Why You Should Never Get A Dog

Why you should never get a dog

Why You Should Never Get A Dog

It’s no secret that dogs are one of the most popular pets in the world. In the United States alone, there are an estimated 50 million households with at least one dog. It’s no wonder why people call dogs “man’s best friend.”

And while dogs can make wonderful companions, they’re not right for everyone. If you’re on the fence about whether or not to get a dog, read on to learn some of the reasons why getting one might not be a good idea.

13 reasons why you shouldn’t get a dog

1. Dogs are expensive

Firstly, there’s the initial cost of the dog, which can be pretty pricey depending on the breed. But that’s just the tip of the iceberg – you also have to factor in the ongoing costs of things like food, toys, veterinarian bills, and more. Those costs add up quickly!

2. Dogs require a lot of time and effort

Dogs need exercise, plenty of mental stimulation, and lots of attention. You’ll need to regularly take your furry friend for walks (or runs, if you’ve got a high-energy breed), play with them, and make sure they’re getting enough socialization.

Unlike cats, who are independent, dogs will force you to spend a lot of time outside, in nature, even if the weather is bad.

3. Dogs can be destructive

Dogs tend to chew on things – including your belongings! – when they’re bored or anxious. This can lead to costly repairs (or replacements) if your pup gets ahold of something they’re not supposed to.

And even if your dog doesn’t chew on your things, their nails can still do damage to your floors and furniture.

4. Dogs aren’t always good with kids

While many dogs are great with children, some aren’t. If you have young kids in your home, or if you’re planning on starting a family soon, it’s important to do your research to make sure the breed of dog you’re interested in is good with kids.

And even if the breed is known to be good with kids, there’s no guarantee that your dog will be.

5. Dogs can cause or worsen allergies

If you or someone in your family is allergic to dogs, getting one is obviously not a good idea. Dog fur and dander can cause all sorts of problems for people with allergies, including sneezing, watery eyes, and difficulty breathing.

You could also develop allergies to a dog even if you’re not allergic to them when you first get them. Yes, it happens.

6. Dogs can be loud

If you’re looking for a quiet life, then getting a dog is probably not the best idea! Dogs bark, howl, and whine – sometimes at the most inconvenient times (like in the middle of the night).

They’ll bark for no reason at all sometimes, and when they’re excited, scared, or bored. If you live in an apartment or in close quarters with your neighbors, this can be a big problem.

7. Dogs are messy and smelly

Dogs are, well, dirty. They track mud and dirt into the house, they shed their fur all over the place, and they have accidents – especially when they’re young or old.

When they’re not doing any of those things, there’s still the never-ending task of cleaning up their food and water bowls.

And then, of course, there’s the issue of how they smell. Dogs will often make your house smell like, well, a dog. If you’re not okay with that, then you shouldn’t get one.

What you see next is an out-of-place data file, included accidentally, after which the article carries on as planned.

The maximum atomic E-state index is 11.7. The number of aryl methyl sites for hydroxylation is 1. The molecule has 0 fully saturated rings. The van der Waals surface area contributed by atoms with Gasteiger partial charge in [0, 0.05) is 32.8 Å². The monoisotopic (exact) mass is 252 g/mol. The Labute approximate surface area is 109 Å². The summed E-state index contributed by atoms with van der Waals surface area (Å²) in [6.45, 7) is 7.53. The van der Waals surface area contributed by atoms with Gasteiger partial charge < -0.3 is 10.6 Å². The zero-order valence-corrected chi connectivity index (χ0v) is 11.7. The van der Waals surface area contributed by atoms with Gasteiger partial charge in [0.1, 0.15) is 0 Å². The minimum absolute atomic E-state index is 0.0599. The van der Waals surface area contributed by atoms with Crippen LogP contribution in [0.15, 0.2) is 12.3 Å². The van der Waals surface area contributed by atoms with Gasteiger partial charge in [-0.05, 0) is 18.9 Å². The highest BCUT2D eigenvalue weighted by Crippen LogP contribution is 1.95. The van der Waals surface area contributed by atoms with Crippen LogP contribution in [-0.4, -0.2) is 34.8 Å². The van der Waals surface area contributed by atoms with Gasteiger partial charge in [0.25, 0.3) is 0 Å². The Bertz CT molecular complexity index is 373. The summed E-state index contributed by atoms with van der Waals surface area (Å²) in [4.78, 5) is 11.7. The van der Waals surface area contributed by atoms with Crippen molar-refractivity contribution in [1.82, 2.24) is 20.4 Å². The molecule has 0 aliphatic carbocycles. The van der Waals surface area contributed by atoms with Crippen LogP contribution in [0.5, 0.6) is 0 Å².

8. You’ll have to pick up poop all the time

It’s bad enough having to clean up after yourself, but when you’ve got a dog, you also have to clean up after them – and that includes their poop.

Picking up dog poop is probably the least favorite task of any dog owner, but it’s something you’ll have to do daily when you take them for walks, otherwise, you risk breaking the “scoop the poop” law in most cities.

9. Dogs are clingy and needy

Dogs are social creatures, which means they need attention and companionship. And that means they’ll want to be around you – a lot.

This can be great if you’re looking for a cuddle buddy, but it might also be really annoying if you just want some alone time.

10. Dogs can be aggressive

While most dogs are gentle and loving, some can be aggressive – especially if they’re not properly trained or socialized.

Certain dog breeds are also more prone to aggression than others. And it won’t just be your own safety you need to consider – an aggressive dog can pose a danger to other people and animals, too, opening you up to possible liability if they hurt someone.

11. Dogs don’t live as long as we do

No matter how much we might want it to be otherwise, the fact is that dogs don’t live as long as humans do. The average lifespan of a dog is about 10-12 years, though some breeds (smaller breeds, mostly) can live for 15-20 years.

That means that if you get a dog as a puppy, you’re likely to outlive them – and it will be devastating when they die.

12. Dogs get ticks, fleas, and other parasites

Dogs are susceptible to all sorts of parasites, including ticks, fleas, and worms. These parasites can make your dog sick, and they can also be passed on to humans.

Aside from biting you and making you itch, ticks can transmit diseases like Lyme disease to both you and your dog. Fleas can cause anemia in dogs, and worms can cause all sorts of problems, including weight loss, diarrhea, and vomiting.

13. Traveling will be more difficult with a dog

If you love to travel, having a dog can make it very difficult. You’ll either have to find someone to watch your dog while you’re gone, or you’ll have to bring them with you (which means finding pet-friendly accommodations).

Either way, traveling if you’re a dog owner is not as simple as it is for people without dogs.


There’s no doubt that having a dog in your life can make it more vibrant, fun, and meaningful. But there’s also no denying that dogs come with a lot of challenges – challenges that might not be right for everyone.

We hope this article has shed enough light on the realities of dog ownership and helped you decide whether or not getting a dog is the right decision for you.